If the potential for conflicts of interest exists, I still might represent the client, provided the client knowingly and voluntarily acknowledges the potential conflict, understands the possible scenarios for conflict of interest, and still decides to proceed. In situations where the knowing and voluntary nature of a client waiver brings up questions, I will refer the client to a disinterested attorney. (Keep in mind, however, that the Rules of Professional Responsibility in most jurisdictions require that all clients must consent to representation where the potential for conflict exists.)
Elderly parents sometimes defer to adult children in a kind of role reversal. If this family dynamic exists, you may find that you are conducting conferences with both the parent and child. Such a relationship is not inherently harmful to the parent if the adult child's actions are appropriate and in the parent's best interests-some amount of protectiveness toward an aging parent is appropriate. If you have been able to verify that the parent actively wants the child to be present, this may be an efficient way to conduct business and accommodate the parent's wishes. I have seen such three-way conversations open deeper lines of communication and, in fact, prove to be uncommonly good bonding experiences for both parent and child. In such situations, I have been able to be not only a counselor but also a facilitator.
One other potential pitfall that needs to be mentioned is the potential for problems down the road if other adult children do not participate in estate arrangements. Geography more often than not today separates many adult children and parents, and one adult child in closer proximity frequently assumes a caregiver role. However, I suggest you check your particular jurisdiction's laws concerning potential liability, intended or unintended, from third-party beneficiaries and take appropriate steps to avoid this exposure.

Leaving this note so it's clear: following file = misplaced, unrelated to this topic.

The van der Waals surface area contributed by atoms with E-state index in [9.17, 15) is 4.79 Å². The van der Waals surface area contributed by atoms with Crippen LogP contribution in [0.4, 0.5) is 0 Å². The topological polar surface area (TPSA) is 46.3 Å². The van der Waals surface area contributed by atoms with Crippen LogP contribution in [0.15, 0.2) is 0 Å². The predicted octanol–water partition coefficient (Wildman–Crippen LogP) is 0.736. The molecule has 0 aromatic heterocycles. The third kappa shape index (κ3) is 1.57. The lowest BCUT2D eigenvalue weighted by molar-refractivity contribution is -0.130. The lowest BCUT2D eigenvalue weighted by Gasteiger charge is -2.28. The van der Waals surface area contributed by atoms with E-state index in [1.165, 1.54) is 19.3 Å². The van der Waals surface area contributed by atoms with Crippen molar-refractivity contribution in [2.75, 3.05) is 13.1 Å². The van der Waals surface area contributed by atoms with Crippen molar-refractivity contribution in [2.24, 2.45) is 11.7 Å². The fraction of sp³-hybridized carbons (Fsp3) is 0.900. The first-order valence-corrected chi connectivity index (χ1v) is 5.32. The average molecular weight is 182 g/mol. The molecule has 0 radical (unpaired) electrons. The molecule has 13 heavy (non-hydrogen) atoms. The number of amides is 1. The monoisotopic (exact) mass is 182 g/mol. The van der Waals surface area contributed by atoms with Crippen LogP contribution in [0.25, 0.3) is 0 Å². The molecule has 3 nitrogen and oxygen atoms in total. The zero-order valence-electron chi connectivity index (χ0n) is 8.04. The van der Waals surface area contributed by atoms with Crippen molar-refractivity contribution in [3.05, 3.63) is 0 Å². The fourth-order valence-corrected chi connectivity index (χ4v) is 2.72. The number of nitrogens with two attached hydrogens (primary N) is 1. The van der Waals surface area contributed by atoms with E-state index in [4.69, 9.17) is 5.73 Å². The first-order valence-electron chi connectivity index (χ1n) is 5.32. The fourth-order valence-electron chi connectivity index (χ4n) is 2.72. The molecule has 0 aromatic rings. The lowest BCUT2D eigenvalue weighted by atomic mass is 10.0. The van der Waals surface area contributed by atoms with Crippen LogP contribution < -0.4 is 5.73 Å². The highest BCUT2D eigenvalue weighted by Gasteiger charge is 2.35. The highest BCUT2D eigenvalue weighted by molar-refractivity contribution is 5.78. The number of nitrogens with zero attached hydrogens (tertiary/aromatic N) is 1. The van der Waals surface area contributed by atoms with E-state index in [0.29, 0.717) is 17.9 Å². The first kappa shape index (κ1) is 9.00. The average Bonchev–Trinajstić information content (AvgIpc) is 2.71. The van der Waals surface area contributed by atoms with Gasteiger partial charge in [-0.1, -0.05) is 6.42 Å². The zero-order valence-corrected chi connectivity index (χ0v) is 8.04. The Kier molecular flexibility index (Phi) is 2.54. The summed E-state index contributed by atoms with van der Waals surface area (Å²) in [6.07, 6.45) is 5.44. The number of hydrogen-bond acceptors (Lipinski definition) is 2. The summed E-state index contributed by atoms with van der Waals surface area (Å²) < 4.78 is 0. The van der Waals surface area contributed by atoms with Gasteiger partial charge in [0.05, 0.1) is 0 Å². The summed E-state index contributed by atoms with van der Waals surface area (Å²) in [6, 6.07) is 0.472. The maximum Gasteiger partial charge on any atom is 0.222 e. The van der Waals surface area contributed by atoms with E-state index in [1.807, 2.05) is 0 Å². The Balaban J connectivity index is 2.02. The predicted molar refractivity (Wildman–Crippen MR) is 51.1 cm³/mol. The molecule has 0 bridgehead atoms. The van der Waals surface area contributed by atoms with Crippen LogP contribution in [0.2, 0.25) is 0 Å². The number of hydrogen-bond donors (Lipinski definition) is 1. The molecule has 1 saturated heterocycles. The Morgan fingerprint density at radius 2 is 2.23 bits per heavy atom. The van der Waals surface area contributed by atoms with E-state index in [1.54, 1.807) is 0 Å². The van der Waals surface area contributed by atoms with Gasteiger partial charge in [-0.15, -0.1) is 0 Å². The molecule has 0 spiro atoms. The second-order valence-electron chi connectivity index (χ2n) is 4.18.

The Aging Process
An understanding of the aging process is important for anyone practicing elder law. Shortened attention spans, increased attention to small details, and a decreased ability to process information quickly often accompany aging. You will find patience your most important virtue. Allow longer blocks of time for appointments, and keep background noise and the hubbub that can be part of a busy law office to a minimum to avoid distractions. During a conference I try not to rush but to gear down.
Good manners go a long way toward establishing rapport, as does an understanding of what I term the "Great Depression mindset." I have observed that many elder Americans are indeed wealthy on paper but live their lives modestly, if not frugally. Although a baby-boomer attorney like me cannot trade meaningful Depression war stories with my parents' generation, I keep in the back of my mind the qualities of thrift, simplicity, financial conservatism, and abhorrence of debt that form a common thread with elder clients. If more than a simple will and power of attorney are needed, I set the stage by explaining how and why estate planning fits within the context of wealth preservation.
I have developed cherished relationships with many of my senior clients. In the current cultural climate that so often demon-izes attorneys, my older clients reward me with sincere appreciation and thanks. Many of them call me just to share an exciting or sad event in their lives or to request help with something that is not even related to law. These calls reaffirm my commitment to helping "the greatest generation" by providing them with the best legal counsel I am able to give, and doing so with the greatest care and consideration.


Betty Smith Adams is an attorney practicing in Howard County, Maryland, with a special interest in elder law and estate planning and administration. She can be reached at gen@a-alaw.com.